8. We do testify that we are not only bound to adopt these covenants because the true church throughout history is one moral person and what is morally binding on the church in one age is morally binding on the church in a subsequent age, but, furthermore, many of us are bound (by an additional obligation) to adopt these covenants because we are actual bloodline descendants of our covenanted forefathers from Scotland, England, and Ireland who bound all of their succeeding generations to the terms of these covenants.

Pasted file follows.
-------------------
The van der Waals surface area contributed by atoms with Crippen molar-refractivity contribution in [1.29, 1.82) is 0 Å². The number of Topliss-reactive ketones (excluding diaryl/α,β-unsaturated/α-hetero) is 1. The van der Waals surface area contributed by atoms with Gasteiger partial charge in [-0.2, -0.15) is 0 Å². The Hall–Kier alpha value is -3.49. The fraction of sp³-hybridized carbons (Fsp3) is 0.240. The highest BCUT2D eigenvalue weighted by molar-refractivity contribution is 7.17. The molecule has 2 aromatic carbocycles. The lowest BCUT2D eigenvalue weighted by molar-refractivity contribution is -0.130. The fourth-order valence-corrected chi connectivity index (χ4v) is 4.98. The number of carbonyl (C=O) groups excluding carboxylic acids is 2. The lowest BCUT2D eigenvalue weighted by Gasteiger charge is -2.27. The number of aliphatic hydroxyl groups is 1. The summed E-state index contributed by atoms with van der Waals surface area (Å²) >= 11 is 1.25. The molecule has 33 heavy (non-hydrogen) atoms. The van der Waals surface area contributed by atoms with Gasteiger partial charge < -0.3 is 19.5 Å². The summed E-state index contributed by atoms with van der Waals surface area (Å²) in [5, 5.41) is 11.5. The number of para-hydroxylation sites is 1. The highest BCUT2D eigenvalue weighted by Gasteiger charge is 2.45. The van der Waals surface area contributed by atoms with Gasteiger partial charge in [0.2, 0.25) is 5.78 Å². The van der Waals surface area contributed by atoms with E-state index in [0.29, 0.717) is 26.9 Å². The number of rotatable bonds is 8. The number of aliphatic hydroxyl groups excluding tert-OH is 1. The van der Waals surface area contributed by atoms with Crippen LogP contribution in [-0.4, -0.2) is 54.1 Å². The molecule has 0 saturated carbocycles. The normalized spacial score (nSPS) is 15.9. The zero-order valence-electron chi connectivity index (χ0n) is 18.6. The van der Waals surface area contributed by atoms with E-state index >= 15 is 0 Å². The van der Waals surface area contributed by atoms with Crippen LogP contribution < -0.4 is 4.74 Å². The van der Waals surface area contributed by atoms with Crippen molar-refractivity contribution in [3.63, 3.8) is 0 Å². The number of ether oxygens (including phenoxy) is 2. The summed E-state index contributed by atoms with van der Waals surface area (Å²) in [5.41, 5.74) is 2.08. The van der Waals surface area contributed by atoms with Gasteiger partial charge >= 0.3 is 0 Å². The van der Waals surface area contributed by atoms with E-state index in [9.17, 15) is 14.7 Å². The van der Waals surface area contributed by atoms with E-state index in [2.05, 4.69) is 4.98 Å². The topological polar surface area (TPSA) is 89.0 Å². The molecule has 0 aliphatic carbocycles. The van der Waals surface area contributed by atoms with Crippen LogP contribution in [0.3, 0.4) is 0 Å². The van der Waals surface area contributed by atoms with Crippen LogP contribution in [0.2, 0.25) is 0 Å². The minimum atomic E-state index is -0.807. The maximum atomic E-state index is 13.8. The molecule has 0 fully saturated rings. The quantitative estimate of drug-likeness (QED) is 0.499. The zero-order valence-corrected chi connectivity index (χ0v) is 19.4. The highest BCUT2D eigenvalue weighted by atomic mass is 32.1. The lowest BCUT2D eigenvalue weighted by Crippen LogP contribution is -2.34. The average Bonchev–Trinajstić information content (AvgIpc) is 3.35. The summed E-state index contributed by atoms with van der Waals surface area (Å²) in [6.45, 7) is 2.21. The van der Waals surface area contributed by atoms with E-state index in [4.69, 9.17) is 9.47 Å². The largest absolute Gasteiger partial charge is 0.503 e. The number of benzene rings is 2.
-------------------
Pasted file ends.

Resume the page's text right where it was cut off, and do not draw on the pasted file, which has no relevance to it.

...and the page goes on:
And finally, being convinced in our minds, and confessing with our mouths, that the present and succeeding generations in this land are bound to keep the foresaid national oath and subscription inviolable (The National Covenant, p. 352 in the Free Presbyterian Publications volume of the Westminster Confession of Faith, emphases added). . . . that we, and our posterity after us, may, as brethren, live in faith and love, and the Lord may delight to dwell in the midst of us (The Solemn League and Covenant, p. 359 in the Free Presbyterian Publications volume of the Westminster Confession of Faith, emphases added). . . . we shall each one of us, according to our place and interest, endeavour that they [England, Ireland, and Scotland--PRC] may remain conjoined in a firm peace and union to all posterity (The Solemn League and Covenant, p. 359 in the Free Presbyterian Publications volume of the Westminster Confession of Faith, emphases added).